There are various ways in which Black can work with the idea of ...g6 (and, possibly, ...Bf5) in the early stages of an Exchange Caro-Kann. 1.e4 c6 2.d4 d5 3.exd5 cxd5 4.Bd3 and now I decided to revisit my own favourite line 4...g6!? quickly, as well as some other ideas. In particular, there is a queen sacrifice for White in the notes to move 6.

As a quick summary of those digressions, the inclusion of h3 for White at any stage makes the ...Bf5 idea more desirable, to the extent that White should be thinking about where he can move the d3-bishop thereafter (to avoid swapping it.) To avoid giving away too many chances for the bishop to use the b5-square instead of the e2-square, I think that after 4...Nf6 5.h3 Black should perhaps opt for the immediate ...g6 push. Instead, in Studer, N - Peralta, F, Black chose to begin with 5...Nc6 6.c3 g6 7.Nf3 Bf5:

It seems White had been unnecessarily granted the option of a Rossolimo-esque 8.Bb5; however, this chance was not used. White played 8.Be2 and Black demonstrated an interesting plan with 8...e6 9.0-0 h6! which seems to equalise, and at any rate leads to more inspiring chess than the usual stuff with an ...e5 push and an IQP. Again, Black played the opening extremely well and should have been pressing, but White stayed in the game and eventually exploited a rather subtle tactical opportunity.

Caro-Kann Defence: Panov-Botvinnik Attack with 6.Bg5 Bg4?! [B13]

In the position after 1.e4 c6 2.d4 d5 3.exd5 cxd5 4.c4 Nc6 5.Nc3 Nf6 6.Bg5 Black has a variety of relatively normal moves, starting with 6...dxc4 and also the once-exotic 6...Be6. However, in Safarli, E - Gukesh, D Black picked his choice from rather further down the list: 6...Bg4. I took the opportunity to also investigate the interesting 6...Ne4, which is almost equally rare but has strong patronage from Latvian GM Igor Kovalenko. Sadly, it seems that Gukesh’s experiment will not be repeated: while the more common 7.Qa4 and 7.f3 lead to complications that don’t necessarily favour White, Safarli’s choice of 7.Be2 simply gets the job done:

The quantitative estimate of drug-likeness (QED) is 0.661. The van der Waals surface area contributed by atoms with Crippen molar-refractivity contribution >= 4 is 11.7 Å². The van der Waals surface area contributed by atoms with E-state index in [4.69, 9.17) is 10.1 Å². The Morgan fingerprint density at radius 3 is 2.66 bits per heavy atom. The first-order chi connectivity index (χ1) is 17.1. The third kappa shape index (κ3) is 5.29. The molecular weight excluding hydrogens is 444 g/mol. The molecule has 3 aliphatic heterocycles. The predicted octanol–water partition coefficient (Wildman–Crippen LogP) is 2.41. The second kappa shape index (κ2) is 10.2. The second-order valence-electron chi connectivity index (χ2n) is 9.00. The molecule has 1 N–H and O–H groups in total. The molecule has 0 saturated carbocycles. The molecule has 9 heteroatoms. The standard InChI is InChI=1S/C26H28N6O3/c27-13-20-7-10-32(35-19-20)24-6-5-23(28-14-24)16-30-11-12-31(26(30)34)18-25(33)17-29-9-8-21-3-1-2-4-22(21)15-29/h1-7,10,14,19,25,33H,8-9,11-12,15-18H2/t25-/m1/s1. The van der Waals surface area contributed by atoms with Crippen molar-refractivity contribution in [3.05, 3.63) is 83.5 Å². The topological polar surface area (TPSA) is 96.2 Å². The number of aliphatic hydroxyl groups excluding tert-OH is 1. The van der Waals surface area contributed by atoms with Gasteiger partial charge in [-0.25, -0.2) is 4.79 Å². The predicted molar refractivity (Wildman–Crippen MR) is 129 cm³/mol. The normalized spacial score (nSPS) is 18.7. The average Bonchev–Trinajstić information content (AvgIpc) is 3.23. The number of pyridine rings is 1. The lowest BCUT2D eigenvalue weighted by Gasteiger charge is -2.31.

After 7...Bxe2 8.Ngxe2 dxc4 9.d5 Ne5 10.0-0 almost any move from Black is best met by 11.Qd4, with the exception of the game move 10...g6 that could have been met by an immediate 11.d6!, spelling tragedy for Black. As it was, Gukesh obtained fair chances to get back into the game in a piece-play-dominated middlegame, but never quite grasped hold of the equality that was decidedly within arm’s reach.

Caro-Kann Defence: Classical Variation with 4...Bf5 [B19]

Finally, in Nakamura,H - Firouzja,A we saw the classical, and in some sense, ‘old main line’ of the Caro-Kann: 1.e4 c6 2.d4 d5 3.Nc3 dxe4 4.Nxe4 Bf5 5.Ng3 Bg6 6.h4 h6 7.Nf3 Nd7 8.h5 Bh7 9.Bd3 Bxd3 10.Qxd3 e6 11.Bf4 11.Bd2 is more topical. Qa5+ 12.Bd2 Bb4 13.c3 Be7 14.c4 Qb6!? This move has been seen once before on our site (see Moulthun's notes to Dervishi - Eljanov).15.Bc3 But this is a new try, albeit, a harmless one. In the next few moves, Firouzja showed excellent understanding. 15...Ngf6 16.Ne5 Rd8 17.Qe2:

17...Bb4! 18.0-0 Bxc3 19.bxc3 0-0 20.Rab1 Qc7 21.f4 c5 and at some point, it looked like he was taking over the initiative. Unfortunately, he made a painful blunder later on that gifted Nakamura the full point in a drawn position.

Till next time, and we wish all our readers a Merry Christmas and a Happy New Year! Dan and Justin.